On Kathryn Bigelow’s Detroit

I finally saw Detroit, Kathryn Bigelow’s film on the Algiers Motel killings, and I have to say I came out of the theater quite shaken by it–it’s visually exhausting, thanks to the frenetic, riotous movement of Bigelow’s camera throughout. And a viewer familiar with the Algiers Motel killings can only watch the unfolding drama with an awful sense of dread, knowing as one does in advance the fate of the dead, and the rough order in which they will die. This puts an extra dramatic burden, at least for me, on the necessity of bringing those victims to life, of making them more than just the soon-to-be-dead-of-the-Algiers, which is a burden that the film doesn’t meet. So even though it’s emotionally grueling, given the brutality it depicts, there’s also something unfeeling about it.

I would also just say, for starters, that whenever you put “Detroit” in the title of a thing (see also: Detroiters) it’s a good sign that the thing in question is not going to be about Detroit in any serious way, but just some generic urban placeholder for something else: “race relations,” “urban crisis,” “gentrification hijinks,” etc. This is not new or unique to Bigelow’s film–elsewhere, I’ve written more about the way in which Detroit serves as a metonym for various other national fantasies or fears. This can, of course, be true of any city but the effect is intensified in Detroit, the film, which uses an introductory Jacob Lawrence montage to introduce the rebellion as an explosion of dashed black hopes and reactionary white backlash in the wake of the Great Migration. Detroit, in this film, is every northern city, which isn’t untrue. But because the film lacks much political perspective, and because of the narrative restrictions of depicting an hours-long ordeal in a single room, and for some other reasons (see below), Detroit as a distinct place, landscape, economy, culture, and so on, never really appears. There’s not even a midwestern accent in the whole film.

The film’s feeling of placelessness, along with its almost non-existent characterization, really made me appreciate John Hersey’s narrative decisions and granular focus on the participants’ backstories in The Algiers Motel Incident. (I wrote more about these here, in Guernica) The film’s focus on a singularly talented victim, the Dramatics singer Larry Reed, really makes the movie into the sort of “tragedy” Hersey said he wanted to avoid: a routinized spectacle of black suffering, which predictably elicits what Richard Wright called the “consolation of tears” in its audience. Everyone in the movie feels like a myth or a caricature–the innocent victims, the monstrous cops. The only exception–and this is a telling misstep by the writers–is one of the white characters, the brave white maybe-prostitute, Juli, who talks back to the police.

This, to me, misses a big part of what makes the Algiers Motel story so compelling and scary to me: the normality of the participants, which is what Hersey emphasizes. The victims for him were just regular kids, or at least they were trying to be, in a city and country determined not to allow them. And the cops weren’t uniquely awful people, like the villain in the film. What’s worse is that they were rather typical white Detroiters who, in a moment of crisis, just “did what came naturally to them,” as one reviewer of the book put it.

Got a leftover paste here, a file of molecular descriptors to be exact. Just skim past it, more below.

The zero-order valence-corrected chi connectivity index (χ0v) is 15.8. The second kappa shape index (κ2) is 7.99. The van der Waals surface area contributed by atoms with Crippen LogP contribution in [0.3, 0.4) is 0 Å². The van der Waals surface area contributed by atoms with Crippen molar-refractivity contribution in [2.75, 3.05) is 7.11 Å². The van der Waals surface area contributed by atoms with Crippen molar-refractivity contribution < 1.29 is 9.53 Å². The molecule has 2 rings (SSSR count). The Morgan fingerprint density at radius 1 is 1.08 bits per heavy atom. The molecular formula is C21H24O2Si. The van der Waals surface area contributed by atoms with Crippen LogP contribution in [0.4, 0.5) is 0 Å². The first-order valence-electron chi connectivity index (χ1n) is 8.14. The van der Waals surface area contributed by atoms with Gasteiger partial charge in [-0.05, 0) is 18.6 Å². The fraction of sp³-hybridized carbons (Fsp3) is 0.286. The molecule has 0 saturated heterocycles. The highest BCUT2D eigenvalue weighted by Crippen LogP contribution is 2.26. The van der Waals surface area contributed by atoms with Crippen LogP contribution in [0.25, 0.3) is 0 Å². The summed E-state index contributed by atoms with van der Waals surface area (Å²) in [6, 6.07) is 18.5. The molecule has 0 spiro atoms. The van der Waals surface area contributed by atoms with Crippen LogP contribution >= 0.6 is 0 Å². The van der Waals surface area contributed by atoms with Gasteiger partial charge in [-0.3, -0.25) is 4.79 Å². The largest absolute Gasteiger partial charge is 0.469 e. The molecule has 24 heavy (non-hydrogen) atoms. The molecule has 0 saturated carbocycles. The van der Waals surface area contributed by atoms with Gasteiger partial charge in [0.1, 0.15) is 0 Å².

And some specific points:

  1. What was the point, really, of the Mel Dismukes character, played by John Boyega? If the film sets out to exonerate him, I don’t think it succeeds. His character makes very little sense: he’s treated as an innocent peacemaker who is also improbably a fly on the wall, witnessing all of the police torture and even trying to forestall it. But why would the police–especially police as paranoid as these are made out to be–allow a black security guard to just hang out while they beat and murder people, unless he’s complicit with them?
  2. A perhaps historically pedantic point of information: one of the film’s obligarory sympathetic policemen is a homicide detective who, early in the film, says that he is going to recommend murder charges for the character played by Will Poulter, who seems to be based on the real-life Detroit cop David Senak. Senak was a vice squad officer implicated in the Algiers killings who also shot a looter in the back in the early days of the uprising. Narratively, this episode establishes the Senak character’s unhinged violent streak, but it also suggests that the forthcoming charges motivate his wild behavior later–he’s got nothing to lose anymore. Yet it wasn’t actually illegal at the time for cops to fire on fleeing suspects who refused an order to stop, even those suspected only of looting.  Murder charges would never have been forthcoming–and Senak’s motivations must have been deeper, or more complicated, than the film allows.
  3. Screen Shot 2017-08-20 at 12.54.36 PM.png
    1967: Death in the Algiers Motel and Beyond, 2017, Rita Dickerson, acrylic on canvas.

    I was suspicious of some of the Twitter critiques I read of the film’s lack of black female characters, for the reason Bigelow herself offered: there were no black women present in the Motel itself. But after seeing the film, I would say that the character of Pollard’s mother should have been more prominent–and not just to check off a box. Rather, her advocacy for her son was such a prominent part of the real-life Algiers Motel case (which Hersey, again, emphasizes) and featuring her would have given the movie some of the political and emotional heft it just doesn’t have.

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